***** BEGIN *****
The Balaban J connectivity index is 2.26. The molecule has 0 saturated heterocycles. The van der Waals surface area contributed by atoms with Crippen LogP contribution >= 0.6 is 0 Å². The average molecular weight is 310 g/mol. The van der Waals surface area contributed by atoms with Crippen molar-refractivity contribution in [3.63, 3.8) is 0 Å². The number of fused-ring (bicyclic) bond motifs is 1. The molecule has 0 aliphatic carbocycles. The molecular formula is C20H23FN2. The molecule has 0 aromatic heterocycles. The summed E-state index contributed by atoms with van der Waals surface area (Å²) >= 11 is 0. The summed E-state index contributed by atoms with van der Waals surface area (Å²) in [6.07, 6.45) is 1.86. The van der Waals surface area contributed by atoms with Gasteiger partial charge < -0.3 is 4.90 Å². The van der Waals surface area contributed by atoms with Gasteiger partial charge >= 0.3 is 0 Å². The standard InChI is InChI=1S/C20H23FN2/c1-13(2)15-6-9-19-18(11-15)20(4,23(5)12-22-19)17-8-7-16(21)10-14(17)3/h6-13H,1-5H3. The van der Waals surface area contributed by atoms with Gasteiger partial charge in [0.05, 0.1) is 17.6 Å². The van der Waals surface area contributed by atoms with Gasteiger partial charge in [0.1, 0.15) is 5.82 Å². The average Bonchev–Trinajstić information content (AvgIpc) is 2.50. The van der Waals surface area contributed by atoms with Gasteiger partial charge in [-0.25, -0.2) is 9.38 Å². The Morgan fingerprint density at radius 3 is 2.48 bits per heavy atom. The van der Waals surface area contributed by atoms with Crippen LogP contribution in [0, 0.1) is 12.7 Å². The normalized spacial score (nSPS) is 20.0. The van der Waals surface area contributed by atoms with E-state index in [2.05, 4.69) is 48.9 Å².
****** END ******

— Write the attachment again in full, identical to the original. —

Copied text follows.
The Balaban J connectivity index is 2.26. The molecule has 0 saturated heterocycles. The van der Waals surface area contributed by atoms with Crippen LogP contribution >= 0.6 is 0 Å². The average molecular weight is 310 g/mol. The van der Waals surface area contributed by atoms with Crippen molar-refractivity contribution in [3.63, 3.8) is 0 Å². The number of fused-ring (bicyclic) bond motifs is 1. The molecule has 0 aliphatic carbocycles. The molecular formula is C20H23FN2. The molecule has 0 aromatic heterocycles. The summed E-state index contributed by atoms with van der Waals surface area (Å²) >= 11 is 0. The summed E-state index contributed by atoms with van der Waals surface area (Å²) in [6.07, 6.45) is 1.86. The van der Waals surface area contributed by atoms with Gasteiger partial charge < -0.3 is 4.90 Å². The van der Waals surface area contributed by atoms with Gasteiger partial charge >= 0.3 is 0 Å². The standard InChI is InChI=1S/C20H23FN2/c1-13(2)15-6-9-19-18(11-15)20(4,23(5)12-22-19)17-8-7-16(21)10-14(17)3/h6-13H,1-5H3. The van der Waals surface area contributed by atoms with Gasteiger partial charge in [0.05, 0.1) is 17.6 Å². The van der Waals surface area contributed by atoms with Gasteiger partial charge in [0.1, 0.15) is 5.82 Å². The average Bonchev–Trinajstić information content (AvgIpc) is 2.50. The van der Waals surface area contributed by atoms with Gasteiger partial charge in [-0.25, -0.2) is 9.38 Å². The Morgan fingerprint density at radius 3 is 2.48 bits per heavy atom. The van der Waals surface area contributed by atoms with Crippen LogP contribution in [0, 0.1) is 12.7 Å². The normalized spacial score (nSPS) is 20.0. The van der Waals surface area contributed by atoms with E-state index in [2.05, 4.69) is 48.9 Å².